It seems that by almost every action we take to “improve” our lives we feed the beast that is the destroyer of worlds. I see the same thing happen here in Florida after a heavy rain, all the fertilizers that people insist on using to create a green lawn is washed into our water system and we have an algae bloom. But thankfully not as bad as this, for now.
A Chinese man walks along a Qingdao beach completely blanketed by algae on June 29.
Thick Enteromorpha algae blooms block the small amounts of sunlight that reach deeper-dwelling marine life. And when the algae die, their remains are broken down by fungi and bacteria that suck up oxygen, creating ocean dead zones, Morton explained.
An algal bloom is a feast for the microscopic decomposers, and the dead zones can persist for months as a result.
Local authorities and residents in the popular tourist destination have been struggling over the summer to remove a large mass of green algae that has washed ashore. As of late June, the algae bloom—or “green tide”—covered more than 170 square miles (440 square kilometers) of coasts south of Qingdao.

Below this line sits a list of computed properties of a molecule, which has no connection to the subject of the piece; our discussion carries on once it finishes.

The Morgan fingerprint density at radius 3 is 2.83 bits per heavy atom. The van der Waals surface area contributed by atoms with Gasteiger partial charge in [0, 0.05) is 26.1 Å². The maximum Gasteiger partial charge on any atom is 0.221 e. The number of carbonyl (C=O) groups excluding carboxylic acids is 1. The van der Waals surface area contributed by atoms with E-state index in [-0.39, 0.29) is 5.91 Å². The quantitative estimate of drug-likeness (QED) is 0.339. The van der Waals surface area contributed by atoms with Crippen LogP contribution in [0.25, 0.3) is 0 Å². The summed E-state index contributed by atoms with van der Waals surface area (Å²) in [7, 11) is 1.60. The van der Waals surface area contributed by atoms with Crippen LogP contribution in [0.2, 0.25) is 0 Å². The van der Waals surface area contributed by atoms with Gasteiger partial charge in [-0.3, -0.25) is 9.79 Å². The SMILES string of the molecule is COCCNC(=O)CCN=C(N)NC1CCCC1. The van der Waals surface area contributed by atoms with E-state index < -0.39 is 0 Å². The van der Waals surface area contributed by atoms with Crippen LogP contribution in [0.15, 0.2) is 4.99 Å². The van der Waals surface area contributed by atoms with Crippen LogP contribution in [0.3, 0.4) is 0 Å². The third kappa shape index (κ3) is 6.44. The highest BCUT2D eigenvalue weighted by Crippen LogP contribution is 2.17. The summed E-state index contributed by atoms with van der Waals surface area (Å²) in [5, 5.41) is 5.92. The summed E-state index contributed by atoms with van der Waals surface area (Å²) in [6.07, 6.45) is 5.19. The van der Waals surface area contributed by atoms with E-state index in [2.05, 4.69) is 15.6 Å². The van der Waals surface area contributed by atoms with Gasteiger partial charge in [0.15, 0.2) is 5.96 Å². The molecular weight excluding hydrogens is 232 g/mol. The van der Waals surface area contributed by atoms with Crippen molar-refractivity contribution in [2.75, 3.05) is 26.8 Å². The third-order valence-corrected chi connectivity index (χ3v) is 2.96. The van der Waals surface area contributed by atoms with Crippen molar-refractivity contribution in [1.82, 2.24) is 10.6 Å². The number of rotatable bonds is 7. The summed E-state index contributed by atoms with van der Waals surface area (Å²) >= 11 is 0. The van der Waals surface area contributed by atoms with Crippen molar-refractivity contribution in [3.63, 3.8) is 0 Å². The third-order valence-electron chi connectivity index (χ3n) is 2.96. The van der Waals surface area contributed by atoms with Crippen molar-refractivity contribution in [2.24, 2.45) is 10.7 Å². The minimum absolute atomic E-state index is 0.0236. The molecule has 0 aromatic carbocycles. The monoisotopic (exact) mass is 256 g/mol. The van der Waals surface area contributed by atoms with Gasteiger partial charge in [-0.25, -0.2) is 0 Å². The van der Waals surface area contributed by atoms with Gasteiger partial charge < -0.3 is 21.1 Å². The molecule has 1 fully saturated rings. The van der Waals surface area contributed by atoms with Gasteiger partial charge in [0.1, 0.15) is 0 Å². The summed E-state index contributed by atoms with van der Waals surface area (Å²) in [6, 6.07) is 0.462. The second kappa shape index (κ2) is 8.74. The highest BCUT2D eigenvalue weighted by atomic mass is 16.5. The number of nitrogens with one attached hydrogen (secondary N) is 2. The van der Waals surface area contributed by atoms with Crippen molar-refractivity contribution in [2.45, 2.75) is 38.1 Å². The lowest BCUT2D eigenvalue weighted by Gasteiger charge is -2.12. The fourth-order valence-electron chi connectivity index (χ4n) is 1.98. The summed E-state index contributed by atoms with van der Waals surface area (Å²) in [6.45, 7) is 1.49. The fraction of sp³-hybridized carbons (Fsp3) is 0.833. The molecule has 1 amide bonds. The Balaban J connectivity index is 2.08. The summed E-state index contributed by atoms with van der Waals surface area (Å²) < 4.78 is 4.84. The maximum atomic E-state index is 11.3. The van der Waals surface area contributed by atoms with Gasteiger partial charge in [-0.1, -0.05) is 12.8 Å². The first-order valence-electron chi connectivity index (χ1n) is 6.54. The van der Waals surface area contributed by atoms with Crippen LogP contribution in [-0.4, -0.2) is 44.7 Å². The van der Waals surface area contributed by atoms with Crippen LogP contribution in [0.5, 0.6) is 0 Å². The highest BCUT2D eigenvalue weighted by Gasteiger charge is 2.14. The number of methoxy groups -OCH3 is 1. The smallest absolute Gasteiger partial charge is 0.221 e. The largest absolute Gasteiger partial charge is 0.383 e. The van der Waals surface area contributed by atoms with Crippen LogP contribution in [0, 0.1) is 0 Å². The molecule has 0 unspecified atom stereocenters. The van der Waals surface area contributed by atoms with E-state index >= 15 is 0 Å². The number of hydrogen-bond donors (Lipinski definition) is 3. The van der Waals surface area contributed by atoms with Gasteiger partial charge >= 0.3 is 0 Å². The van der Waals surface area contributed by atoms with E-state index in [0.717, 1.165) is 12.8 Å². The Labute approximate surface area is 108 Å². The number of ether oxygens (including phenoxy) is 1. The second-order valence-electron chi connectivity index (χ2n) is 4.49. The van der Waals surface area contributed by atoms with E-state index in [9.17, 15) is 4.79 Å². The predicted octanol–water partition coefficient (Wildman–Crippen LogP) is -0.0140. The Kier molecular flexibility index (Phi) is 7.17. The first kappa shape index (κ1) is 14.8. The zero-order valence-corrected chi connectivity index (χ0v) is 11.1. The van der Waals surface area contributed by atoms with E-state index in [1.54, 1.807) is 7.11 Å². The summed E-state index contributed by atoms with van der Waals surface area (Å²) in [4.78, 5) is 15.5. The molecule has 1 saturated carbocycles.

The algae blanketing the city’s beaches belongs to a species of marine plankton known as Enteromorpha prolifera. The algae can be found in waters all around the world, and can explode in so-called macro-algal blooms if conditions are right, said Steve Morton, a marine biologist at the National Oceanic and Atmospheric Administration (NOAA).
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